A converter (a.k.a. converter/charger) handles power and charging needs when connected to shore power:
For turning 12v into 110v see inverters.
OEM converters generally do a good job of providing 12v to the house. They can do this even if the battery is absent or dead. All the RVer has to check is if the converter Amperage rating is sufficient for present needs.
Note: if you have sufficient solar to complete Absorption then a “dumb” converter can work fine and shore power will support the battery on subsequent days. In this model the converter + solar would contribute up to Vfloat, then solar would raise the bank to Vabs and fall back to Vfloat when Absorption is done. Shore power holds Vfloat indefinitely thereafter.
Some single-stage converters allow the user to configure the float voltage, typically somewhere between 13.2v - 13.8v. If the converter does not allow this adjustment then pick one with an appropriate float voltage (Vfloat) for your battery bank.
If money is no object you can buy a multistage (“smart”) converter rated at the bank's maximum curent acceptance at the lowest normal state of charge:
The higher the rating and the more features the more expensive the shore power charger. There is also a practical limit on what we can pull from a 15A shore power connection for hours/days.
13A off a 15A shore power plug, or 1,560w is a safe limit for continuous power use. Assuming 10% conversion losses this would give us a theoretical max of around 100A of converter charging (14.4Vabs x 100A).2)
Lead chemistries require a minimum charge rate to stay healthy. In the absence of documentation from your battery mfg we can assume
If you have solar and will be on shore power for more than one day then a simple converter that charges at the batteries' recommended Float voltage is fine; solar will be able to do the relatively light duty of completing Absorption each day.
If you do not have solar or will be on shore power for only one overnight then we need a three-stage (“smart”) converter that can handle Absorption duties.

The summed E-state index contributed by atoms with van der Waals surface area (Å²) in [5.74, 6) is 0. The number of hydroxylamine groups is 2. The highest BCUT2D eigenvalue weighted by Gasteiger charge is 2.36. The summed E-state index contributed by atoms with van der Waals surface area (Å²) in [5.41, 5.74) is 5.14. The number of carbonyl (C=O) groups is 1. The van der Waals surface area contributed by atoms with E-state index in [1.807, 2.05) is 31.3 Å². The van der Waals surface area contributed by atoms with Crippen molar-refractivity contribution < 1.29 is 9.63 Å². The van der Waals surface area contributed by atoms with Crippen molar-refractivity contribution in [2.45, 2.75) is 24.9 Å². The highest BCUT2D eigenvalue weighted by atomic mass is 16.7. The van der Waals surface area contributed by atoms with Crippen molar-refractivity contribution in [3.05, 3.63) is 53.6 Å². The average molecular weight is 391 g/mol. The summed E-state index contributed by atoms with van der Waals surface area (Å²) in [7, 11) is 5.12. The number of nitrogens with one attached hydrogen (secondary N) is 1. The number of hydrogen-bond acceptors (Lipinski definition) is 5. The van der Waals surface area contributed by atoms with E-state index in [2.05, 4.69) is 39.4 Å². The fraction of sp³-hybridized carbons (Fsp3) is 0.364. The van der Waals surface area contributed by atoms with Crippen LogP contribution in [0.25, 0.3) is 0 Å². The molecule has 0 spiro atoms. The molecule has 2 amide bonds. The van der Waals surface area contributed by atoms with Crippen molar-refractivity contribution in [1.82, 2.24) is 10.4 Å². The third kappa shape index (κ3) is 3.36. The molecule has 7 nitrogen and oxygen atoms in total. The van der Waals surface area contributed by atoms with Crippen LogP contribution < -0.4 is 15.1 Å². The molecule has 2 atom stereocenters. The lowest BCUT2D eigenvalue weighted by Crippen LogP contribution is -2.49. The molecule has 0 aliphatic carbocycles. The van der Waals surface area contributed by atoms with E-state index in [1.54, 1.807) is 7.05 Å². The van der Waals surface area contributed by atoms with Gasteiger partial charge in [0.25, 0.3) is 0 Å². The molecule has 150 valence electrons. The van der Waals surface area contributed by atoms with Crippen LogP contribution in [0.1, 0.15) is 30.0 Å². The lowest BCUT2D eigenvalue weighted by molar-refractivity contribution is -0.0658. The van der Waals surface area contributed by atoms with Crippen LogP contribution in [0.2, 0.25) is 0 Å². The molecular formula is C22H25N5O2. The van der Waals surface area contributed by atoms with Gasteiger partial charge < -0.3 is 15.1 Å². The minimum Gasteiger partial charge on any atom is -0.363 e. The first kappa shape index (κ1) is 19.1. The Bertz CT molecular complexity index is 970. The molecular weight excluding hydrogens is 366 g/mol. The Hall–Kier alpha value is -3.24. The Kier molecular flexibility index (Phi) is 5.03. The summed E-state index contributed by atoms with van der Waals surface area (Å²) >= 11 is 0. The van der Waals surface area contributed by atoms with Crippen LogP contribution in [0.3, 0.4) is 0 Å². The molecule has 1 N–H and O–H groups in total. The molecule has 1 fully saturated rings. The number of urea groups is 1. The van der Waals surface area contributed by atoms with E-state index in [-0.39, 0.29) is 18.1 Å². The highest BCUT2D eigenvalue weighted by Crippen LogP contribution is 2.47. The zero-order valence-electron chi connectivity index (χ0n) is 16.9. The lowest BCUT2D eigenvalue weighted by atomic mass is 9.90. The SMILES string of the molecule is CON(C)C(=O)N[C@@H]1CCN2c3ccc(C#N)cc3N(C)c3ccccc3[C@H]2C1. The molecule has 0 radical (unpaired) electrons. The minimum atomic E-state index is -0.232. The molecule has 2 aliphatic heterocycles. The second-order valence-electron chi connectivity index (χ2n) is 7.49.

Aftermarket converters tend to be higher quality than OEM, but some are still “dumb” single-stage chargers. Higher-end aftermarket converters often have multistage charging built in, or available as an upgrade.3)
Three converter makers are generally respected on the CRVL forum. In alphabetical order:
SternWake says he leans toward Progressive Dynamics “for the ability to choose stages, holding 14.4 for 4 hours at the press of a button”4)
When bulk charging is handled by other means a small (10-20A) smart charger/maintainer may be sufficient. They are generally not intended to be permanently mounted in the vehicle so mounting may have to be fabricated, or storage found for it when not in use.
“Dumb” converters output a single voltage and work fine when solar charging is present (see above) or when the bank is lithium chemistry. In this scenario the 12v power supply can is set to ~13.x voltages to provide “low float” support while on shore power.
If loads are run off the converter in the daytime the converter will just be supporting the solar yield and can be rather small. If used at night the converter will be carrying the whole burden and should be sized accordingly(20A, 40A, whatever).
It is possible to build a DIY converter from a power supply and MPPT charge controller.